A set of reports by the Intergovernmental Panel on Climate Change (IPCC), the last of which was released on November 2, 2014, sets the scene for governments to renew their efforts on the issue through ambitious commitments for a comprehensive climate agreement in Paris in December 2015.
The synthesis released this week and earlier three volumes of the reports have clearly established the evidence on climate change the likely irreversible damage to critical ecosystems and the vulnerability of human and economic systems. There is a narrow window of opportunity to reduce emissions so that we can ensure the temperature rise stays within the 2 degree Celsius (C) target by the end of this century.
In the Asia and Pacific region, there is a particular need to address this issue. The prospect of recent development gains being reversed due to climate impacts is well understood. The second volume of the IPCC report, Impacts, Adaptation and Vulnerability, released in March 2014, clearly outlined the damage to the natural and economic systems in our region.
The region is a vast geographic expanse that is also home to the largest population of the world’s poor, making it particularly vulnerable to the impacts of climate change. These impacts include water stress, food security, coastal flooding and erosion, bringing with them the risk of extinction of terrestrial and fresh water species and enhanced prevalence of vector borne diseases.
Adapting to these is the way to move forward. But there are limits, as has been clearly recognized by the IPCC. This makes the role of mitigation or reducing greenhouse gas emissions (GHG) central to any response to climate change. So now the IPCC is clearly recognizing the complementarity between adaptation and mitigation in the overall sustainable development context.
What is perhaps not completely appreciated in the Asia and Pacific region is the range of opportunities for greening the vast infrastructure needs of the region—ensuring that growth is green and sustainable while meeting the developmental needs of the people.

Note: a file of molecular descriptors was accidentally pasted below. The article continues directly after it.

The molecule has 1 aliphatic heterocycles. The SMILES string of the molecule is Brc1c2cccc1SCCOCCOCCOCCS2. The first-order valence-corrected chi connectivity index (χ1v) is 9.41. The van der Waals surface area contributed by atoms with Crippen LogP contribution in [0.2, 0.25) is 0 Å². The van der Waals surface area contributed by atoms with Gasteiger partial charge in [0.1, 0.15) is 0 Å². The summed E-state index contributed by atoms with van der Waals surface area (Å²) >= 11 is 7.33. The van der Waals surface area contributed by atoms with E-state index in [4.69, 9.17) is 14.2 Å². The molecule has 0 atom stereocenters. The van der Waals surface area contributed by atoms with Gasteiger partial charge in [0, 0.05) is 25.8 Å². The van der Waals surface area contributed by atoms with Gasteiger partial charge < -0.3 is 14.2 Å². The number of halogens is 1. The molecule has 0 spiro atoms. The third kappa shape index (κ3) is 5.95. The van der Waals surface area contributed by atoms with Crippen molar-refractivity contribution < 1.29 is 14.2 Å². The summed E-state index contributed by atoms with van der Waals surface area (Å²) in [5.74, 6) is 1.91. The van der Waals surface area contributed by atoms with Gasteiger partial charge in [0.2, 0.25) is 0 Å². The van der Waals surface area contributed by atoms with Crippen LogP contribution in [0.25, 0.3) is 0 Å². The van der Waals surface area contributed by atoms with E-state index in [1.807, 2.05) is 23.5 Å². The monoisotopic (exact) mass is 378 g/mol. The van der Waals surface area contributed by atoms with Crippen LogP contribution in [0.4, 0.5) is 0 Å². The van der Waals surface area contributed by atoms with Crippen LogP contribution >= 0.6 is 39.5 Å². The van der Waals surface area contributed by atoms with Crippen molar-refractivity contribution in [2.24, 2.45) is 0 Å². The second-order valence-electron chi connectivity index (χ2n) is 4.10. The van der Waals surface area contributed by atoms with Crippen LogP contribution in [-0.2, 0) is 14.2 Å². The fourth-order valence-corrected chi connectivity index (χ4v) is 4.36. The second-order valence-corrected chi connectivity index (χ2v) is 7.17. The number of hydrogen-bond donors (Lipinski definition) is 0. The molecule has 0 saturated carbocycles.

The third volume of the IPCC trilogy, Mitigation of Climate Change, released in April 2014 reveals that about half of the cumulative anthropogenic GHG emissions between 1750 and 2010 have occurred in the last 40 years.
Without positive mitigation action, the temperature increase by the end of this century could range from 3.7-4.8 degree C. The IPCC has postulated that emission reductions globally of between 40% and 70% from current levels have to be achieved by 2050 to have a fair chance of containing the temperature increase to 2 degrees C—the threshold that has been agreed internationally to avoid cataclysmic impacts.
The implication for Asia is that by 2050 the region has to reduce its emissions to 50% of 2010 levels, to contribute to this objective. How the region will respond to this challenge will critically determine the trajectory for changing climate.
In ADB’s mid-term review of Strategy 2020, we set climate change as one of the seven priorities for ADB’s operations. We have established a target for investments in clean energy, sustainable transport, enhanced adaptation, integrating disaster risk management and adaptation. Through our overarching goals of reducing poverty and inclusive and environmentally sustainable growth we also aim to enhance resilience in the region. Some 45% of our portfolio will address climate change, and we hope to double our investments in adaptation to over $2 billion by 2016.
However, the critical element is how countries through their domestic policies ensure appropriate financing and incentives to change their emissions trajectory, and integrate climate change considerations into economic and development policies. Many in the region have taken laudable initiatives, but will the collective response be sufficient to turn the tide? That remains to be seen.